Lamine Soumah - djembe master

Lamine Soumah was born on 1st January 1949 in Dubreka, Kindia, Guinea. He grew up playing the djembe while attending a French school. His playing impressed Famoudou Konate, who took him on as a student. This led to him joining Conakry II Arrondissement Ballet in 1964, at the age of 15, effectively ending his school days and marking his path as a djembefola.

The following year, he was awarded the Best Percussionist Diploma at the National Arts Festival. All those awarded at the festival were offered free travel to Cuba. This is how he received his nickname, Lopez.

In 1974, the former President of Guinea, Ahmed Seckou Toure, awarded him an official distinction of honour for his performance of the Conakry II Ballet's piece "Tam Tam Emporte-Moi" (The drum takes me) and he also won a second best percussionist diploma, as Outstanding Artist.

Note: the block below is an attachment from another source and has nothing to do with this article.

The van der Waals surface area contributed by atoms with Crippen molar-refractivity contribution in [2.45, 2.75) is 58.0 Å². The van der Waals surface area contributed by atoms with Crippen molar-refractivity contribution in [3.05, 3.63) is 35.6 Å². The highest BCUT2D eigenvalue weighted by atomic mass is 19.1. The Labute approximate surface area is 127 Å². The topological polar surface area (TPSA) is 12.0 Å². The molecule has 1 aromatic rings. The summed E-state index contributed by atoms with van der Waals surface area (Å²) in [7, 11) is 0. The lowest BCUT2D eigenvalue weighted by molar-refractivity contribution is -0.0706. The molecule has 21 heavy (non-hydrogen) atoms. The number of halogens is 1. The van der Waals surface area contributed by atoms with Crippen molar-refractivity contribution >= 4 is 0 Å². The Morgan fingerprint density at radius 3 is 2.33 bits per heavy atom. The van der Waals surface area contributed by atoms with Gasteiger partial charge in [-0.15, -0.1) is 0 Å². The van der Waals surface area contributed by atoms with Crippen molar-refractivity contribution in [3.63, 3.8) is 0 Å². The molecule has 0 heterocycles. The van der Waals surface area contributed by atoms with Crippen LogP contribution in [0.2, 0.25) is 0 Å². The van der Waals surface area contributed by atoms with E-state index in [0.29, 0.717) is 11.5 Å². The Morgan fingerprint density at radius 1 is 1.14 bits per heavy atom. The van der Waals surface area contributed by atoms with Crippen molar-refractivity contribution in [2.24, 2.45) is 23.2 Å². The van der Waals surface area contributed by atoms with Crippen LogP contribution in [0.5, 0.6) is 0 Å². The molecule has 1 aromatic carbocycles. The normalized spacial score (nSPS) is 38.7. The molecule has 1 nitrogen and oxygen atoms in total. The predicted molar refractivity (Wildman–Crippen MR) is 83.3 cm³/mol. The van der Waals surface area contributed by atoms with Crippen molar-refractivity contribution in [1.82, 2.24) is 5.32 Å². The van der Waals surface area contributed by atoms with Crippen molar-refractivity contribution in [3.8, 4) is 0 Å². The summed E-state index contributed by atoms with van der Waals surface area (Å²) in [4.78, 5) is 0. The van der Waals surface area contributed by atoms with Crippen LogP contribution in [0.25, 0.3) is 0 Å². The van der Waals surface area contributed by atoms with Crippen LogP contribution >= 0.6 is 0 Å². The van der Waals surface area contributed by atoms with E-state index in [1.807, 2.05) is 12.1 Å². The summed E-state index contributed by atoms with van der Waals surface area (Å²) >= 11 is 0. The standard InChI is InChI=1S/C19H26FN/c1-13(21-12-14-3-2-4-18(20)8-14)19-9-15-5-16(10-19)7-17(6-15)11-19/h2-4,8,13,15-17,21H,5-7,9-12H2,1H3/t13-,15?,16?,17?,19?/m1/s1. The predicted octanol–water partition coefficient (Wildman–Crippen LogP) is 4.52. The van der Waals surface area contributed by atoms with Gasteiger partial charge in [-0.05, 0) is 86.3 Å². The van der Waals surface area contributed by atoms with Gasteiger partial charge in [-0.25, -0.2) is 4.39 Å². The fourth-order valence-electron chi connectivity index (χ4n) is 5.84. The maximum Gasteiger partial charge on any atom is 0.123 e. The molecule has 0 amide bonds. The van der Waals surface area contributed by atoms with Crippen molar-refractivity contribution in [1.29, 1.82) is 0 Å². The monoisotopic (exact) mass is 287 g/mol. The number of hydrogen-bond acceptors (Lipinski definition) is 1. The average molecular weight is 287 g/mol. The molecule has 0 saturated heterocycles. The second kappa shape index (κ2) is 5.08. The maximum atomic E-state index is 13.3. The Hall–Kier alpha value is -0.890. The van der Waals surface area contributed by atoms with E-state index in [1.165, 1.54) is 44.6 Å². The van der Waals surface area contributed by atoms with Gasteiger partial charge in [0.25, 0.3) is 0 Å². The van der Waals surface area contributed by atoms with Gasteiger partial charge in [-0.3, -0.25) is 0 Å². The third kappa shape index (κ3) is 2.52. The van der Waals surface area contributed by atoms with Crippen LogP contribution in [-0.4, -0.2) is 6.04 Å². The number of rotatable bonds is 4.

Image of Lamine Lopez Soumah

In 1975, Lamine joined Les Ballets Africains, touring around the world with them for 7 years. In 1982 he joined the Koteba Ensemble of Souleymane Koly, in Abidjan, Ivory Coast, with which he toured for 5 years. He returned to Guinea in 1987 to become the Manager and very first soloist of Les Percussions de Guinée, Guinea's National Ensemble. The following year he received a Diploma as Professor of Percussion at an International Percussions training session in Saint-Omer, France. Lopez continued to tour the world with Percussions de Guinée and became Artistic Director of the ensemble in 1997.

Lopez was a patriot of his country and was dedicated to training the next generation of djembefolas. He taught many great young drummers like Ibrahima Boka Camara, Fara Tolno and Mohamed Bangourake. He also gave workshops in many countries and took on students from around the world for workshops in Conakry.

Tragically, Lamine Soumah fell ill and died in Conakry on August 10, 2004, aged only 55. His solo style can be characterised as elegant, articulate, understated and highly musical. His technique was immaculately clean. As a human being he was generous, a devout Muslim, husband and father of 8. As a teacher he commanded concentration from his students and gave his fullest in return. He left his imprint on the younger generation of djembefolas in Conakry, his peers and on his students around the world.